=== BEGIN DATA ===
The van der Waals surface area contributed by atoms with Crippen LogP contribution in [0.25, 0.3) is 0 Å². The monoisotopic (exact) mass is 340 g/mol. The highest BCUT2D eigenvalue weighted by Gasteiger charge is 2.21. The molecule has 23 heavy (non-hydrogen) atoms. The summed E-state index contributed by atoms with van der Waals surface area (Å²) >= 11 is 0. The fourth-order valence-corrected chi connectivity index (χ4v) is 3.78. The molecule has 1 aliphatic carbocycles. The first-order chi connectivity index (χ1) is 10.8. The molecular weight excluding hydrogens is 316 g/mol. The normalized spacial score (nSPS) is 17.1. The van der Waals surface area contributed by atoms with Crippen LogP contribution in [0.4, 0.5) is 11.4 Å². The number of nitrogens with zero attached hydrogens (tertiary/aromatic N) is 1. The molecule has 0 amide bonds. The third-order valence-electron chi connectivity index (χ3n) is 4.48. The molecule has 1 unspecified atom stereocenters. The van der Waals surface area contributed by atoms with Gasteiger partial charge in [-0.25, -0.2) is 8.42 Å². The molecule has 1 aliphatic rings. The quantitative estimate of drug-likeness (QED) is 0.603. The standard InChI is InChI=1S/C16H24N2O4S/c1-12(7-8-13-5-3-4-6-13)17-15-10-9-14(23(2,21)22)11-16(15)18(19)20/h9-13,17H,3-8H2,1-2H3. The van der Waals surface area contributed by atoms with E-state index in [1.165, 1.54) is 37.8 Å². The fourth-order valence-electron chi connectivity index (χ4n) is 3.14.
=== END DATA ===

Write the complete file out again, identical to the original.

The van der Waals surface area contributed by atoms with Crippen LogP contribution in [0.25, 0.3) is 0 Å². The monoisotopic (exact) mass is 340 g/mol. The highest BCUT2D eigenvalue weighted by Gasteiger charge is 2.21. The molecule has 23 heavy (non-hydrogen) atoms. The summed E-state index contributed by atoms with van der Waals surface area (Å²) >= 11 is 0. The fourth-order valence-corrected chi connectivity index (χ4v) is 3.78. The molecule has 1 aliphatic carbocycles. The first-order chi connectivity index (χ1) is 10.8. The molecular weight excluding hydrogens is 316 g/mol. The normalized spacial score (nSPS) is 17.1. The van der Waals surface area contributed by atoms with Crippen LogP contribution in [0.4, 0.5) is 11.4 Å². The number of nitrogens with zero attached hydrogens (tertiary/aromatic N) is 1. The molecule has 0 amide bonds. The third-order valence-electron chi connectivity index (χ3n) is 4.48. The molecule has 1 unspecified atom stereocenters. The van der Waals surface area contributed by atoms with Gasteiger partial charge in [-0.25, -0.2) is 8.42 Å². The molecule has 1 aliphatic rings. The quantitative estimate of drug-likeness (QED) is 0.603. The standard InChI is InChI=1S/C16H24N2O4S/c1-12(7-8-13-5-3-4-6-13)17-15-10-9-14(23(2,21)22)11-16(15)18(19)20/h9-13,17H,3-8H2,1-2H3. The van der Waals surface area contributed by atoms with E-state index in [1.165, 1.54) is 37.8 Å². The fourth-order valence-electron chi connectivity index (χ4n) is 3.14.